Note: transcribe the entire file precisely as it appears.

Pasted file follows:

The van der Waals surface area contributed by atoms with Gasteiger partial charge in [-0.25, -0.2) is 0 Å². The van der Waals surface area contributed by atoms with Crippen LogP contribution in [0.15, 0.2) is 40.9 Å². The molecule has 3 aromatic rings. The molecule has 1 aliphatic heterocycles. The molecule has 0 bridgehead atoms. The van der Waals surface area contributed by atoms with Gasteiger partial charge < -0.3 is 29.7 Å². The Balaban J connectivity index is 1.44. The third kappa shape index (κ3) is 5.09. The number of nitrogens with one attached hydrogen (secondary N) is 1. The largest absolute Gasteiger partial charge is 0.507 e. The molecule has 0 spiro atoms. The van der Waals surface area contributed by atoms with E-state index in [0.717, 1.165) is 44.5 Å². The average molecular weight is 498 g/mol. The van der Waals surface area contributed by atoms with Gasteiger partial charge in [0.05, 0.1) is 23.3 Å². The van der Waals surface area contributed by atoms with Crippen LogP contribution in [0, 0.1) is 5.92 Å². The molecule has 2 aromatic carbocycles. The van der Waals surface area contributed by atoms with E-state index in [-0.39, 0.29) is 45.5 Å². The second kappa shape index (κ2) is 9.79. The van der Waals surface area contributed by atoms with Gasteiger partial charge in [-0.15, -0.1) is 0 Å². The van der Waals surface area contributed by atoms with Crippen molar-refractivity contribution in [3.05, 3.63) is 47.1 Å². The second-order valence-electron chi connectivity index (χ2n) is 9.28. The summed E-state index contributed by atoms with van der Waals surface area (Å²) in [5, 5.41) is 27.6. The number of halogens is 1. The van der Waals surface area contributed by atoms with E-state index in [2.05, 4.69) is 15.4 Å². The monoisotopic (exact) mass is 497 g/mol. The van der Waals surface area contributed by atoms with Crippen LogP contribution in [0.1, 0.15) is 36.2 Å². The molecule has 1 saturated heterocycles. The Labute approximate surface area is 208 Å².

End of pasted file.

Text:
The van der Waals surface area contributed by atoms with Gasteiger partial charge in [-0.25, -0.2) is 0 Å². The van der Waals surface area contributed by atoms with Crippen LogP contribution in [0.15, 0.2) is 40.9 Å². The molecule has 3 aromatic rings. The molecule has 1 aliphatic heterocycles. The molecule has 0 bridgehead atoms. The van der Waals surface area contributed by atoms with Gasteiger partial charge < -0.3 is 29.7 Å². The Balaban J connectivity index is 1.44. The third kappa shape index (κ3) is 5.09. The number of nitrogens with one attached hydrogen (secondary N) is 1. The largest absolute Gasteiger partial charge is 0.507 e. The molecule has 0 spiro atoms. The van der Waals surface area contributed by atoms with E-state index in [0.717, 1.165) is 44.5 Å². The average molecular weight is 498 g/mol. The van der Waals surface area contributed by atoms with Gasteiger partial charge in [0.05, 0.1) is 23.3 Å². The van der Waals surface area contributed by atoms with Crippen LogP contribution in [0, 0.1) is 5.92 Å². The molecule has 2 aromatic carbocycles. The van der Waals surface area contributed by atoms with E-state index in [-0.39, 0.29) is 45.5 Å². The second kappa shape index (κ2) is 9.79. The van der Waals surface area contributed by atoms with Gasteiger partial charge in [-0.15, -0.1) is 0 Å². The van der Waals surface area contributed by atoms with Crippen molar-refractivity contribution in [3.05, 3.63) is 47.1 Å². The second-order valence-electron chi connectivity index (χ2n) is 9.28. The summed E-state index contributed by atoms with van der Waals surface area (Å²) in [5, 5.41) is 27.6. The number of halogens is 1. The van der Waals surface area contributed by atoms with E-state index in [2.05, 4.69) is 15.4 Å². The monoisotopic (exact) mass is 497 g/mol. The van der Waals surface area contributed by atoms with Crippen LogP contribution in [0.1, 0.15) is 36.2 Å². The molecule has 1 saturated heterocycles. The Labute approximate surface area is 208 Å².